It was impossible, as both a Welshman and a Food Lover, to be at the Awards and not feel both a tremendous sense of pride over the quality of our produce and also not to feel in awe of the dedication and hard work of all the producers, retailers and providers involved.

In the New Year I shall be taking up some of the invitations that were extended to me on the night and since. I shall be travelling to visit some of the winners to find out more about them, their products and services, and the effects that winning a Wales The True Taste Award has had.

Watch this space!

If you are reading this and would like me to visit a specific True Taste Award Winner (the full list is here) then drop me their name in the comment box below and I’ll see what I can do.  Conversely if you are an Award Winner that would like us to visit then please leave me your contact details.

Nov 27
Life After B.R.A.T.
posted by: Babette in Babette's Ffest on Nov 27th, 2011 | | 1 Comment »

I recently had a bad tummy bug…don’t worry I won’t go into details! To help me recover from the upset stomach, I ate a bland BRAT diet, that consists of Banana Rice Applesauce & Toast, until the worse was over. After the BRAT diet, you are supposed to gradually go back to your normal diet and you start by introducing easily digestible foods such as chicken, eggs and yogurt prepared in a very simple and bland manner.

Well, a girl can only take but so much of bland and boring! My challenge on day 4 was to make a dish for supper that was within the Life after Brat guidelines but delectable. For this challenge, I turned to fond memories of my life in the Middle East and Persian cuisine which has a heritage of ambrosial rice dishes.

Rice is an important staple in Persian cuisine. It is not necessarily a side dish but a main dish. In Persian cookery, contrary to European cookery, the main component of the meal is well prepared rice, not meat. Rice dishes can be infused with herbs and spices such as dill and saffron, with vegetables and pulses such as broad beans and lentils, dried fruit such as dates and barberries, and meat such as chicken or lamb. There are a myriad of fragrant rice dishes and I hope that one day you will try one.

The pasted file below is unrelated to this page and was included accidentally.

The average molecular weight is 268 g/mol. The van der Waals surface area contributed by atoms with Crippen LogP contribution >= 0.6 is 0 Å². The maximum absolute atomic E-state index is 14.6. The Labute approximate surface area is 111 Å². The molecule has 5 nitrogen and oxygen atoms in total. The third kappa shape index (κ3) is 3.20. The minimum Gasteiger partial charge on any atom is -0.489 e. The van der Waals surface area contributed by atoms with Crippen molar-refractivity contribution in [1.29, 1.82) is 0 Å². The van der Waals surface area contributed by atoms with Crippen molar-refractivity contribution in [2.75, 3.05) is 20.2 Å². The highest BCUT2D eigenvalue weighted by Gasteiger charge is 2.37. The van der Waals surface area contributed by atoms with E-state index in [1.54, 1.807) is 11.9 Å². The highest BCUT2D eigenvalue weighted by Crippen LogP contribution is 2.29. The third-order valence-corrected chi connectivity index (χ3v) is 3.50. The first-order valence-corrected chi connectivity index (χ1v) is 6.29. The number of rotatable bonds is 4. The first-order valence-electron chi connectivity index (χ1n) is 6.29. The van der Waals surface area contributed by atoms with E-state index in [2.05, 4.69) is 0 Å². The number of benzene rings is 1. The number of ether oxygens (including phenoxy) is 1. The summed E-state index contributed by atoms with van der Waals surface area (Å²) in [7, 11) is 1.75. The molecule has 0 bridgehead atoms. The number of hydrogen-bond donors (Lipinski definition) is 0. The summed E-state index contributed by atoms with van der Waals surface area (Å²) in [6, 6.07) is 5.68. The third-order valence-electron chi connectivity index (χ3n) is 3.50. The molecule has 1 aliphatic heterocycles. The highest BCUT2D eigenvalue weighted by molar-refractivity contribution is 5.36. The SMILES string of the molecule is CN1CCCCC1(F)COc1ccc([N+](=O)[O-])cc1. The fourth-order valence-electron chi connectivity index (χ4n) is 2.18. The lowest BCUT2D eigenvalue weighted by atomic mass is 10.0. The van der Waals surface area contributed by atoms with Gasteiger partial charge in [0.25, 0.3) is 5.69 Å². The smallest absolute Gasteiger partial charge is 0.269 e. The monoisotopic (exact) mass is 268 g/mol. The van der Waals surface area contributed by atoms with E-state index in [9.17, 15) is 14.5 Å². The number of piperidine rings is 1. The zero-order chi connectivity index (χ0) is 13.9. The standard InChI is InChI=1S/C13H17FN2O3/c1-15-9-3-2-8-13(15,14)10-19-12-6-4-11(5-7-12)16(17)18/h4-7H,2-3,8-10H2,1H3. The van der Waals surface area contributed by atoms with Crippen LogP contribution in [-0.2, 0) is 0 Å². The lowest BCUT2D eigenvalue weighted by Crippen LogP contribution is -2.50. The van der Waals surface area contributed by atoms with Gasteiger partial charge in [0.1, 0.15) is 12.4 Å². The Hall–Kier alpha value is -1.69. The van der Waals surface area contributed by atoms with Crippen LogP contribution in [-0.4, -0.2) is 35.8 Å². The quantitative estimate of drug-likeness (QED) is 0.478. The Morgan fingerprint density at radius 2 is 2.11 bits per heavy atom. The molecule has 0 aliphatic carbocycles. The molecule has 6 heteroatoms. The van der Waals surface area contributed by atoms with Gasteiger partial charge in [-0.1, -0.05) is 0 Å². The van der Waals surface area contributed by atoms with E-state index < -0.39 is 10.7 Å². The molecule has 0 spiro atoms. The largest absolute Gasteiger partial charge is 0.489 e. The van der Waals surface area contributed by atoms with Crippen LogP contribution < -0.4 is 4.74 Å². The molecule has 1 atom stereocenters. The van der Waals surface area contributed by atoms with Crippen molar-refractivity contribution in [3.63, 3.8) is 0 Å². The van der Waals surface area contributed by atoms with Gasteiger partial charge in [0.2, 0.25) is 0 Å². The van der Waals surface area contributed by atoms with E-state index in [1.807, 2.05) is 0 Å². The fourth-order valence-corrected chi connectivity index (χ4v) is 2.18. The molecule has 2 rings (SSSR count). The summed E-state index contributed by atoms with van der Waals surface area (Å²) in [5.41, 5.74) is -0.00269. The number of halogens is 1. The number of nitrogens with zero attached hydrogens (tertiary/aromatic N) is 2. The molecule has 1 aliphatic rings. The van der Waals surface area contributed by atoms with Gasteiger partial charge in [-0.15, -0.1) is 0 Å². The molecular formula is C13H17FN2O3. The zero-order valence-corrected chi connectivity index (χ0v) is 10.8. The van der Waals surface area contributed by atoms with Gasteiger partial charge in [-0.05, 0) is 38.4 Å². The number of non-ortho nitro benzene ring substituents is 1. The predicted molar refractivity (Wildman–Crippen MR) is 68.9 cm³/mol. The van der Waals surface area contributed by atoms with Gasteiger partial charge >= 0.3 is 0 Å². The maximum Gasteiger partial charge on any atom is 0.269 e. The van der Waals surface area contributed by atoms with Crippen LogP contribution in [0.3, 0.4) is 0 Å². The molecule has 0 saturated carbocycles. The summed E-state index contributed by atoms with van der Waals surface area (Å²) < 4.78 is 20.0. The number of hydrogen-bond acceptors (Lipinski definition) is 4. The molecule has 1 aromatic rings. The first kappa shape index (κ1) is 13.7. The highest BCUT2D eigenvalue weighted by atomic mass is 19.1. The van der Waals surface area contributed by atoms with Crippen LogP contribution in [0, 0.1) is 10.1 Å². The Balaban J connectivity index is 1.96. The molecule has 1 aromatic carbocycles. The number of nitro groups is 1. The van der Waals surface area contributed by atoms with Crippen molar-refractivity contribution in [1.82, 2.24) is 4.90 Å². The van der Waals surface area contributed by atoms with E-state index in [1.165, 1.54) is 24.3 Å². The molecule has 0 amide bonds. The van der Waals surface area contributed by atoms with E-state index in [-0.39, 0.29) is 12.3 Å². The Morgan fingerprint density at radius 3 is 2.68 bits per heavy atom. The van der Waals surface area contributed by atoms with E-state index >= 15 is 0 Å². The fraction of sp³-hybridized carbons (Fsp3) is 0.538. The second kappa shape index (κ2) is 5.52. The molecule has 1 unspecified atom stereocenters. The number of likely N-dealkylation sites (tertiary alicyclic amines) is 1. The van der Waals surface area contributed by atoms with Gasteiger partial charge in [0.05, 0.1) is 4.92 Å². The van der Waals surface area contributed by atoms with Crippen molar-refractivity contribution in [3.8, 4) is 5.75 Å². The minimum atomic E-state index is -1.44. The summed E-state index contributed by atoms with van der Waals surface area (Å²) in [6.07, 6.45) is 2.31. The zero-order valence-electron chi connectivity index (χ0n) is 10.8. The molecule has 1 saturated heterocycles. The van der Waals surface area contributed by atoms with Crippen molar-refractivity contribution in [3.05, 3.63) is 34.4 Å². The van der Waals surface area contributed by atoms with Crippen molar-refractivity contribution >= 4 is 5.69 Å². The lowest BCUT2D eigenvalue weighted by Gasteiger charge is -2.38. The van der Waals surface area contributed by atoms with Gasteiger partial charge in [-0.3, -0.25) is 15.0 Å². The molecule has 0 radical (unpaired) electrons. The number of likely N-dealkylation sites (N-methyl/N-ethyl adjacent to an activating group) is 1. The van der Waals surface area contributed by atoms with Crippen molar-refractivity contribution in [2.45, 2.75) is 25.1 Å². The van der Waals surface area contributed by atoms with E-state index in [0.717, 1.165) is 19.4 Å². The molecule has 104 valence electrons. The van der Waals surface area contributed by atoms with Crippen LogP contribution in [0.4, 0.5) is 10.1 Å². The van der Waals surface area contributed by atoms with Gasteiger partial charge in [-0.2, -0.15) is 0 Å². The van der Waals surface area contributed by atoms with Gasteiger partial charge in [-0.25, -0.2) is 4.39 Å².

I decided to cook Tah Chin which is a rice cake with chicken and yogurt. I used the recipe in The Persian Kitchen, Home cooking from the Middle East by Neda Afrashi (p.95) as my guide. To prepare this dish, first braise some chicken. This recipe calls for chicken legs and as I had some chicken thighs from Bryn Derw, I decided to use them. You can use whatever cut of chicken you like but you want the chicken to still be moist after braising, as it gets steamed with the rice afterwards. After removing the skin, I braised the chicken thighs for about 1 hour in a small amount of water in which turmeric, saffron, carrot, salt and bay leaf were added.

Heat Diffuser

I use a heat diffuser over the lowest flame to keep the heat very gentle. After the chicken was cooked, I let it cool and then picked the meat from the bones which I then discarded. The chicken was very moist, tender and infused with the flavour and colour of the rich turmeric and saffron.

Whilst the chicken was cooking, I soaked 600g of basmati rice for 1 hour, boiled it in about 2 litres of water in a very large pot until al dente (about 4 minutes) and then drained it. The dish was assembled by mixing ½ of the rice with 2 eggs, a tablespoon of plain yoghurt and saffron which had been soaked in hot water. This mixture was spread in a pot which had enough oil to lightly coat the bottom. The shredded chicken was put on top, and the plain rice on top of that. I wrapped the lid of the pot with a tea towel, put the lid on the pot ensuring a tight fitLife, and let the rice cook on lowest heat (I use the heat diffuser), for about 80 minutes.

The rice on the bottom of the pan forms a golden crust called tadiq. You then get ½ of the rice which is fragrant with the saffron, turmeric and chicken and a plain steamed fluffy rice.


A Wedge of Tah Chin

The dish is presented inverted on a platter, cut in wedges and served.

This dish is not only fabulous for life after BRAT but for any occasion.